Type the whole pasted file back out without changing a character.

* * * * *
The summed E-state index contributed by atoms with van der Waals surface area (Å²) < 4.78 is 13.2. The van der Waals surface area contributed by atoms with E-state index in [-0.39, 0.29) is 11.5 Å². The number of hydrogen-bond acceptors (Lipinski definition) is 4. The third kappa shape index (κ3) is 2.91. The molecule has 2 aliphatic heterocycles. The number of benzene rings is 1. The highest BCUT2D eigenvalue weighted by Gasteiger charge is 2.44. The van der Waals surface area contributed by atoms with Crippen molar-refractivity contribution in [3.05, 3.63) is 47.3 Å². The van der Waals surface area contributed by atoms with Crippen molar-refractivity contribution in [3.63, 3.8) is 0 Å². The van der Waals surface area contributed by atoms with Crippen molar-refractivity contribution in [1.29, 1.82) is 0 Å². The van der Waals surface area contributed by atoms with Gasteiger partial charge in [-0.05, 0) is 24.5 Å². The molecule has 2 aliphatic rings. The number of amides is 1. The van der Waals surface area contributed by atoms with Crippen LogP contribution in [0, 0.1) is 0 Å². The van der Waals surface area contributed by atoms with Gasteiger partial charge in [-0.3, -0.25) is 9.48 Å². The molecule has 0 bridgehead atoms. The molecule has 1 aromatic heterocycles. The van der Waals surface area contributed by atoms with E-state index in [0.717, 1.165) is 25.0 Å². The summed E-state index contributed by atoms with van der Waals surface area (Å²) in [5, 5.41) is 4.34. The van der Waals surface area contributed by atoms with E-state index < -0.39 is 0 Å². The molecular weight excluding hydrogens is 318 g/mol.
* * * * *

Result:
The summed E-state index contributed by atoms with van der Waals surface area (Å²) < 4.78 is 13.2. The van der Waals surface area contributed by atoms with E-state index in [-0.39, 0.29) is 11.5 Å². The number of hydrogen-bond acceptors (Lipinski definition) is 4. The third kappa shape index (κ3) is 2.91. The molecule has 2 aliphatic heterocycles. The number of benzene rings is 1. The highest BCUT2D eigenvalue weighted by Gasteiger charge is 2.44. The van der Waals surface area contributed by atoms with Crippen molar-refractivity contribution in [3.05, 3.63) is 47.3 Å². The van der Waals surface area contributed by atoms with Crippen molar-refractivity contribution in [3.63, 3.8) is 0 Å². The van der Waals surface area contributed by atoms with Crippen molar-refractivity contribution in [1.29, 1.82) is 0 Å². The van der Waals surface area contributed by atoms with Gasteiger partial charge in [-0.05, 0) is 24.5 Å². The molecule has 2 aliphatic rings. The number of amides is 1. The van der Waals surface area contributed by atoms with Crippen LogP contribution in [0, 0.1) is 0 Å². The van der Waals surface area contributed by atoms with Gasteiger partial charge in [-0.3, -0.25) is 9.48 Å². The molecule has 0 bridgehead atoms. The molecule has 1 aromatic heterocycles. The van der Waals surface area contributed by atoms with E-state index in [0.717, 1.165) is 25.0 Å². The summed E-state index contributed by atoms with van der Waals surface area (Å²) in [5, 5.41) is 4.34. The van der Waals surface area contributed by atoms with E-state index < -0.39 is 0 Å². The molecular weight excluding hydrogens is 318 g/mol.